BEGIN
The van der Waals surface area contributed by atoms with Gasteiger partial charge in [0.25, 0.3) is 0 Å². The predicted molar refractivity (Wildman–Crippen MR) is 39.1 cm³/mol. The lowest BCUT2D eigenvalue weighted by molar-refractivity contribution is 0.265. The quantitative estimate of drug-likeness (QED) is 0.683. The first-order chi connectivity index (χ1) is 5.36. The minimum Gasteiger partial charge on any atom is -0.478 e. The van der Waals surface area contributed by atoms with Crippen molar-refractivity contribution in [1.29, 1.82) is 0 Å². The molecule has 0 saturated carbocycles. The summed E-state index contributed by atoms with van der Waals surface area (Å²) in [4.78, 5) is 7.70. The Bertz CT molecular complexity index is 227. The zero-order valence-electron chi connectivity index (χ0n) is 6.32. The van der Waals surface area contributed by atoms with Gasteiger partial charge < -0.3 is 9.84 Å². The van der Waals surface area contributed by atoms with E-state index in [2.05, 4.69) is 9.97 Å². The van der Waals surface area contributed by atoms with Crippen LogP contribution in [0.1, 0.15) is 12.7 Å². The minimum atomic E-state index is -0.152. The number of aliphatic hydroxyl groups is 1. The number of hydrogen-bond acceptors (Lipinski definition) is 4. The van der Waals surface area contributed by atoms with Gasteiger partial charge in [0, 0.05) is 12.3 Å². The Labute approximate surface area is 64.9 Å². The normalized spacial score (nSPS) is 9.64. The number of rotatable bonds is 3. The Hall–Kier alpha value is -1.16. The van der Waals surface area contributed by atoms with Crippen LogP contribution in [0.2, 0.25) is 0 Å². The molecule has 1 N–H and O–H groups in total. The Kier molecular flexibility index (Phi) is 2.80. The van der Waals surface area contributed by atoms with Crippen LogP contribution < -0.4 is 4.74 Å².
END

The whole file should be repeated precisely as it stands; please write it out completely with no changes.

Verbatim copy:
The van der Waals surface area contributed by atoms with Gasteiger partial charge in [0.25, 0.3) is 0 Å². The predicted molar refractivity (Wildman–Crippen MR) is 39.1 cm³/mol. The lowest BCUT2D eigenvalue weighted by molar-refractivity contribution is 0.265. The quantitative estimate of drug-likeness (QED) is 0.683. The first-order chi connectivity index (χ1) is 5.36. The minimum Gasteiger partial charge on any atom is -0.478 e. The van der Waals surface area contributed by atoms with Crippen molar-refractivity contribution in [1.29, 1.82) is 0 Å². The molecule has 0 saturated carbocycles. The summed E-state index contributed by atoms with van der Waals surface area (Å²) in [4.78, 5) is 7.70. The Bertz CT molecular complexity index is 227. The zero-order valence-electron chi connectivity index (χ0n) is 6.32. The van der Waals surface area contributed by atoms with Gasteiger partial charge < -0.3 is 9.84 Å². The van der Waals surface area contributed by atoms with E-state index in [2.05, 4.69) is 9.97 Å². The van der Waals surface area contributed by atoms with Crippen LogP contribution in [0.1, 0.15) is 12.7 Å². The minimum atomic E-state index is -0.152. The number of aliphatic hydroxyl groups is 1. The number of hydrogen-bond acceptors (Lipinski definition) is 4. The van der Waals surface area contributed by atoms with Gasteiger partial charge in [0, 0.05) is 12.3 Å². The Labute approximate surface area is 64.9 Å². The normalized spacial score (nSPS) is 9.64. The number of rotatable bonds is 3. The Hall–Kier alpha value is -1.16. The van der Waals surface area contributed by atoms with Crippen LogP contribution in [0.2, 0.25) is 0 Å². The molecule has 1 N–H and O–H groups in total. The Kier molecular flexibility index (Phi) is 2.80. The van der Waals surface area contributed by atoms with Crippen LogP contribution < -0.4 is 4.74 Å².